Thursday, February 7
I had another night of fever dreams. They took the form of interlocking scenarios about delivering a website to a client. I could never work out what they required from me and I could never hear them properly as they kept talking loudly and rapidly, like insects.
I realised that I could not stop the dream. When I woke up and consciously switched to thinking about something else, I would close my eyes again and the incessant nonsensical chatter would come creeping back in, and within a few minutes I would get swamped by web-design chatter.
The dream involved problems that, in real life, would make no sense at all, and I would wake up halfway through devising a solution that would turn out as bogus as the problem itself. Half awake, I would find myself taking them seriously.
At 5:30 I woke up in triumph. I had taken control of the dream, which had slowed down. I woke up telling the dream inhabitants that I had taken charge. I remember smiling happily and sitting up in bed to drink a glass of water. I then slept peacefully for two or three hours.
I began the day with a tiny piece of exercise. I ventured outdoors and cleared the snow off the lid over the shed door, and then cleared a path back to the house.
I continued reading John Truby’s long, long book and had an epiphany as I did so. I had always challenged students to produce a choose-your-own-adventure story that contained a proper story with the same moral point of view no matter which choices you made, and now I began to see how it could work. You would make designs for a different story for each major branch which would take the same characters and allot them different spaces in the character web in each branch.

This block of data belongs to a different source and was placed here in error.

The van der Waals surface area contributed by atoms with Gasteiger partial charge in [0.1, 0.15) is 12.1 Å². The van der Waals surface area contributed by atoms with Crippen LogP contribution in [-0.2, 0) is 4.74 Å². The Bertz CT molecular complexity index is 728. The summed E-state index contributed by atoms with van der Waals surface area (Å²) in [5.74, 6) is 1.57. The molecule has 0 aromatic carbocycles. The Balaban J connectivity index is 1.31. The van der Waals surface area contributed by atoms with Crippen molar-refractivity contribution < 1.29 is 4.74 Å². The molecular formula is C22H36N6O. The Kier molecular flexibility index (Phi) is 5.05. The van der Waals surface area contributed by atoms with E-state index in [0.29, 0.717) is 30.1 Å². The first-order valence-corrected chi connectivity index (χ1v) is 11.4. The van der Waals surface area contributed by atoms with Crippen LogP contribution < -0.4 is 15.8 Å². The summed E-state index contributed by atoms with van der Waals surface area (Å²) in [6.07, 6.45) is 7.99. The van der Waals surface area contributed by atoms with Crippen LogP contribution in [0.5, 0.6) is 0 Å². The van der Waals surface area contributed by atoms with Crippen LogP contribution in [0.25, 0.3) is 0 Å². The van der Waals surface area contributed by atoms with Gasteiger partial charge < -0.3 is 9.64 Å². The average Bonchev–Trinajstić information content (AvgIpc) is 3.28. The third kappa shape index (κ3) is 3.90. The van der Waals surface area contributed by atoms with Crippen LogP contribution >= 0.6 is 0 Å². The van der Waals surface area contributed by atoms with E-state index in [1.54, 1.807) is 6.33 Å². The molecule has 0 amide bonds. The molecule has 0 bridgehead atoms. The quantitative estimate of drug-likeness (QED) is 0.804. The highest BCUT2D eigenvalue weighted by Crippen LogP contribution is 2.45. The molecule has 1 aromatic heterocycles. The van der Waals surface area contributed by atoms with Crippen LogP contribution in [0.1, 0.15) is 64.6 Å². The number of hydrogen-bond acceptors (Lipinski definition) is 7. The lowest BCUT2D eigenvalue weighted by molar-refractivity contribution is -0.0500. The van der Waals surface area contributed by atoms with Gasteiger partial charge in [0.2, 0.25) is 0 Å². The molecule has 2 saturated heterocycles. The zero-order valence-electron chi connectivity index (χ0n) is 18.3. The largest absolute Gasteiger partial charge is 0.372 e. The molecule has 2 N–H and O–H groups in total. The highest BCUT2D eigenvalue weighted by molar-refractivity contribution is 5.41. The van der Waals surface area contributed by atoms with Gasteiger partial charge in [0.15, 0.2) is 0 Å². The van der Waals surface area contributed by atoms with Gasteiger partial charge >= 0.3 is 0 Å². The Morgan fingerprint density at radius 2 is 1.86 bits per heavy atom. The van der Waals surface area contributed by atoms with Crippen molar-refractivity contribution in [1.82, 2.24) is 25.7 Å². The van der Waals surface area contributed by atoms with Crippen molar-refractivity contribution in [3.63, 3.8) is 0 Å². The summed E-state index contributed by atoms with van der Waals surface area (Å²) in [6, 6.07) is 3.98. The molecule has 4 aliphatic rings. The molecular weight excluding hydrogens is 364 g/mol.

The trick, essentially, consists of plotting twelve or so stories with the same characters with everyone except the main protaganist receiving different roles (main opponent, ally, and so on) depending on the needs of that story, and then combining the stories into one choose-your-own-adventure. The reader’s choices would then have layers (although they would not know this). Major choices would switch story. Minor choices would have effects within a story. Trivial choices would have effects that, in the end, did nothing to the story whatsoever.
An example of a trivial choice: you choose whether to take vehicle A or B. Choose A and you arrive at your destination safely. Choose B and it breaks down, leading to a set of choices that (unbeknown to the reader) end up getting you to your destination safely however you navigate them.
At 16:00 I stop for some tea and a sandwich. I look out of the kitchen window at the snow and the twinkling lights, and realise that I suddenly feel completely better. I take my temperature and confirm this: 36.68 degrees.
I will play with Sunshine, do some ironing, tidy up again, wash my hair, and carry on reading.
At about 20:00 Irma will arrive home from a board meeting of the Finnish Indian Association with a story to tell.
At 21:00 I will go to bed and sleep all night, waking up at 5:20 for a drink of water.